Scar revision therapies replace one scar for another in an attempt to improve the aesthetic appearance of the original scar. Though the scar’s appearance may improve considerably, it is important that the patient understand that complete restoration to preinjury tissue appearance is impossible. Dr. Morse recognizes that this high emotional component must be addressed so that realistic expectations can be achieved.
Indications for Scar Revision
Patients who are candidates for scar revision procedures have often experienced significant loss of regional tissue, injury that crosses aesthetically distinct areas of the face, unsatisfactory wound closure, and poor post-injury wound management. These are individuals with scars that are functionally or cosmetically undesirable, and meet some or all of the following characteristics:
- Unfavorably positioned with respect to length and direction of relaxed skin tension lines
- Have undergone pathological healing processes
- Unfavorably cross anatomic regions
- Are constantly subjected to wrinkling of the skin
- Are deeply traumatic
Your Scar Revision Procedure with Dr. Morse
Scar revision surgery generally involves the removal of skin tissue in specific shape or pattern that, once the incision is closed, will aid in diminishing the size of the original scar. Partial or serial excisions, for example, are common treatments for scars too large to be excised in one sitting and that have have insufficient available skin for a local skin flap closure. In this procedure, an ellipse is excised from the scar’s center. The sides of wound are then undermined so that Dr. Morse can suture the site.
The Z-plasty and W-plasty are used to treat contractures and to minimize the visibility of scars by repositioning them along the natural lines and creases of your skin. In Z-plasty scar revision, Dr. Morse makes a Z-shaped incision with the middle line of the Z running along the scar tissue. The flaps of skin formed by the other lines of the Z are rotated and sewn into a new position that reorients the scar about 90 degrees, so that the appearance of the scar is minimized by breaking up the straight line of the scar into smaller units.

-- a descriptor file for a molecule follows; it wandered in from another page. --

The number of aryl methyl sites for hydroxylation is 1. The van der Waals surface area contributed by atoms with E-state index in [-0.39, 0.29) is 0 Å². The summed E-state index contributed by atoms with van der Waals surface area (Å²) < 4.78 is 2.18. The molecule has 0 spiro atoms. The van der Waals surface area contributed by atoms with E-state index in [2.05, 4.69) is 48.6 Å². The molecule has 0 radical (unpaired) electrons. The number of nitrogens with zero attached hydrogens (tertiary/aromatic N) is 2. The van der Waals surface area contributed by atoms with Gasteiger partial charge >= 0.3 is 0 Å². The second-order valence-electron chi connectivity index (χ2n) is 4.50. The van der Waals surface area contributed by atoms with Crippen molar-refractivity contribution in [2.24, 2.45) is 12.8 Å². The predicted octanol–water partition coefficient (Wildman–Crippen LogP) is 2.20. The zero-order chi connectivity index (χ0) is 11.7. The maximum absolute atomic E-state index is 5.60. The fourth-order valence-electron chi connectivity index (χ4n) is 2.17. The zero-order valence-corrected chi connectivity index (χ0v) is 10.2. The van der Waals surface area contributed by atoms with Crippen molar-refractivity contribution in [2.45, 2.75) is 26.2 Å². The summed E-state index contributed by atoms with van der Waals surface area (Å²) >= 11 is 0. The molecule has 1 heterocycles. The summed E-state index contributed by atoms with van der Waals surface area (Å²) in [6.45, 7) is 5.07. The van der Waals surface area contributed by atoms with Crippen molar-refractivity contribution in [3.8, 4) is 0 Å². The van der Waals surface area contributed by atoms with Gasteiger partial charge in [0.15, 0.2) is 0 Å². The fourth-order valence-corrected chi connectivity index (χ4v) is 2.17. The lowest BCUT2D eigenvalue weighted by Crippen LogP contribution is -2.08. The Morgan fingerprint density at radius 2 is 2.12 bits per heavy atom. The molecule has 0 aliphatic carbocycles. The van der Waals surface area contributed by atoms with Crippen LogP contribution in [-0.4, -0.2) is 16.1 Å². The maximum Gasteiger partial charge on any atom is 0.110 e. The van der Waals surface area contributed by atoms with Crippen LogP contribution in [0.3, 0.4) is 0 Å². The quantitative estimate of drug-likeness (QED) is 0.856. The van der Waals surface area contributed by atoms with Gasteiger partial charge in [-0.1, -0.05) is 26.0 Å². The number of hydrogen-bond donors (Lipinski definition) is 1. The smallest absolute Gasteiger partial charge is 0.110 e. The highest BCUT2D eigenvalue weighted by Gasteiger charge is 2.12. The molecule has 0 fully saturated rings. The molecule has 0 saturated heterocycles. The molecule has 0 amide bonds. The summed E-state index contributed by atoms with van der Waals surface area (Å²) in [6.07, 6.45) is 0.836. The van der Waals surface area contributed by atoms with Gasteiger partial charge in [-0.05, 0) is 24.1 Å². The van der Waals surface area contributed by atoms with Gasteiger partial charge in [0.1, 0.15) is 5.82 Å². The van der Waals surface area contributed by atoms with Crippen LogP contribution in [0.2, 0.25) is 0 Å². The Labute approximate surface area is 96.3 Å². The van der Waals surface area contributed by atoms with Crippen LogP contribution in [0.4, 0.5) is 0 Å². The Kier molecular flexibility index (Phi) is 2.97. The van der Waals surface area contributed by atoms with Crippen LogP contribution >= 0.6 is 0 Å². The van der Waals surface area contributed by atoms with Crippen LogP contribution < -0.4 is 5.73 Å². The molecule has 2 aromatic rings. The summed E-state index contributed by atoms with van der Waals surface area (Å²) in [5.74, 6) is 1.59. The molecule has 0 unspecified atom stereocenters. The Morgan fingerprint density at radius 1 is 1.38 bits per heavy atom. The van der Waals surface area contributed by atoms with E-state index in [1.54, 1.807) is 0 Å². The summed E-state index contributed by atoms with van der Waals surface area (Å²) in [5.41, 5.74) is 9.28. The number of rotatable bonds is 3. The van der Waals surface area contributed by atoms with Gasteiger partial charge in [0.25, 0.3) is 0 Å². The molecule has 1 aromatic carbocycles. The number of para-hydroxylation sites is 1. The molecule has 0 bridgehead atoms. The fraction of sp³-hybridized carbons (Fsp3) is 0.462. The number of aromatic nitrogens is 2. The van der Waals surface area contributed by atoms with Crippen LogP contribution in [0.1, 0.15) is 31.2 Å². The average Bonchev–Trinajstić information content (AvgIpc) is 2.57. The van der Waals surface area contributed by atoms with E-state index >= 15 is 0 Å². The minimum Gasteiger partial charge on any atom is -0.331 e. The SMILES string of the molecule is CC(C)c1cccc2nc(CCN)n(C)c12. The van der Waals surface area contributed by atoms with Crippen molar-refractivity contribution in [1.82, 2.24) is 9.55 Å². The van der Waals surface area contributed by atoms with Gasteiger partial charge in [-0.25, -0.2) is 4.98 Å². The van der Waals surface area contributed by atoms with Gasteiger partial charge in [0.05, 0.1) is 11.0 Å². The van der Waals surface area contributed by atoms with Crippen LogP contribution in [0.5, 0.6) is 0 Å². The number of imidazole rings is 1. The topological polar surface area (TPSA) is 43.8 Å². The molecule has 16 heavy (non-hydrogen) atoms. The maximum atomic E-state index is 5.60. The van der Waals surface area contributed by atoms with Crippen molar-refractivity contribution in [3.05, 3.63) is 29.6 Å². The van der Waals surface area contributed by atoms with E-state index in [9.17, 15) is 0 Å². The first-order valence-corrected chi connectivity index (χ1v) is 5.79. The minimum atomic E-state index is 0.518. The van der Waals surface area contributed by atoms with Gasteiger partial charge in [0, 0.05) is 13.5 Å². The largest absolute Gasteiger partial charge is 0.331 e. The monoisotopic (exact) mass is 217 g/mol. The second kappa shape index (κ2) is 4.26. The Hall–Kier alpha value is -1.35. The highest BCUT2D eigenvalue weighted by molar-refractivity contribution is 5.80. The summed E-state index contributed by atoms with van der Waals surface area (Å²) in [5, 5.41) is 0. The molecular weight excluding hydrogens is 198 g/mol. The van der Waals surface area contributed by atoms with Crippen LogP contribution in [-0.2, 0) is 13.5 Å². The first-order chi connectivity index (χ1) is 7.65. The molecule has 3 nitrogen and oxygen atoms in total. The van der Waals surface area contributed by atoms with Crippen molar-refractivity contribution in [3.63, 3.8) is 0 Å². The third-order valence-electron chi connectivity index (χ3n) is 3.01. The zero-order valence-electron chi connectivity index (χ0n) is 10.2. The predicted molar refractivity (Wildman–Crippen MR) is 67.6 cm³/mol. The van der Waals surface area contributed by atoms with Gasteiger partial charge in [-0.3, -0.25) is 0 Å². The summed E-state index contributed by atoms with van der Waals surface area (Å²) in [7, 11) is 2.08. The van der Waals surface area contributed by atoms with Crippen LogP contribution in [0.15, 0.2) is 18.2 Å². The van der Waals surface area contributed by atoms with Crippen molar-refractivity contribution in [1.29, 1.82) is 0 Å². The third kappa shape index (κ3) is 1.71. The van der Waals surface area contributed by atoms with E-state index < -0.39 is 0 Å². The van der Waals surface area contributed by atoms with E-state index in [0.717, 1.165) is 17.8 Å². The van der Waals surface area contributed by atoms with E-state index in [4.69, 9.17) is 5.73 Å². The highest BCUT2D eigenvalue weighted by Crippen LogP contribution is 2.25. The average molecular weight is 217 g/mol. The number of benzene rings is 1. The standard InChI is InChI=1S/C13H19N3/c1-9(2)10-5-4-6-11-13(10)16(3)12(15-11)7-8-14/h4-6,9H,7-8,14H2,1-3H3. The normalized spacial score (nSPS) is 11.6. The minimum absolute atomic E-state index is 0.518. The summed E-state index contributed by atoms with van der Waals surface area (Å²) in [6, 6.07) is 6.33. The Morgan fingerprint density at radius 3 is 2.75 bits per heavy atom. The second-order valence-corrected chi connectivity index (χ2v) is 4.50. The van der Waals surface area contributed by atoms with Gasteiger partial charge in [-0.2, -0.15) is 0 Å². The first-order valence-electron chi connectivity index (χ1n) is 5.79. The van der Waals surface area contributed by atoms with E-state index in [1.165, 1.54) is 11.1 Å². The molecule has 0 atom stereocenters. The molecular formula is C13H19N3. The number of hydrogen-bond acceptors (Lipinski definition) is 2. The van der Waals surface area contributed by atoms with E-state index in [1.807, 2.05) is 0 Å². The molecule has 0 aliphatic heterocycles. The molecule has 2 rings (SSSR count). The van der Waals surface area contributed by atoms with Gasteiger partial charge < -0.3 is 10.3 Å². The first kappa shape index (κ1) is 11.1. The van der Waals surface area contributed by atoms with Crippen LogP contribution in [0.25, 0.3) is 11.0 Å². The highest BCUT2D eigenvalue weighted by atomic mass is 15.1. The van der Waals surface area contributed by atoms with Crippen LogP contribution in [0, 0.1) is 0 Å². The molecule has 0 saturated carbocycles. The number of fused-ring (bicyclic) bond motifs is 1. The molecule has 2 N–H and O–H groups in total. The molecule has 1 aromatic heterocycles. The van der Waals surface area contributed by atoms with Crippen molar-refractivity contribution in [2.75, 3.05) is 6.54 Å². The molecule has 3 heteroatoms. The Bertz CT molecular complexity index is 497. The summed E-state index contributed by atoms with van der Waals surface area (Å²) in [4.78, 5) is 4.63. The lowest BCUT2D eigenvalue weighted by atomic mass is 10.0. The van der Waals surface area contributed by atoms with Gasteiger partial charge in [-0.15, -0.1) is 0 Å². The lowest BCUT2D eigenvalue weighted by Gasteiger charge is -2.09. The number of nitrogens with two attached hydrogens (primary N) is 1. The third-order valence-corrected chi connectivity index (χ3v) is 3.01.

A hypertrophic scar (left) can form a contracture and restrict motion of the finger. Dr. Morse can perform Z-plasty to remove the scar. He makes several incisions on each side, creating small triangular flaps of skin. The flaps are then rearranged and interlocked to cover the affected area.
Like the Z-plasty, the W-plasty minimizes the visibility of a scar by turning a straight line into an irregular one. Dr. Morse makes a series of short incisions to form a zigzag pattern to replace the straight line of the scar. The primary difference between a Z-plasty and a W-plasty is that a W-plasty does not involve the formation and repositioning of skin flaps.
What to Expect After Surgery
Treatment following scar revision surgery varies; excision approaches like Z and W-plasty involve the use of pain medication, rest, and wound and bandage care. If Dr. Morse treats your scars with skin grafts or flaps, postoperative care will begin in the hospital, and sutures are removed 3-7 days after surgery. Patients receiving grafts are typically expected to return to the hospital at regular intervals so that the graft sites can be monitored.To learn more about the benefits, costs or possible side effects of scar revision surgery, contact Dr. Morse for a personal consultation.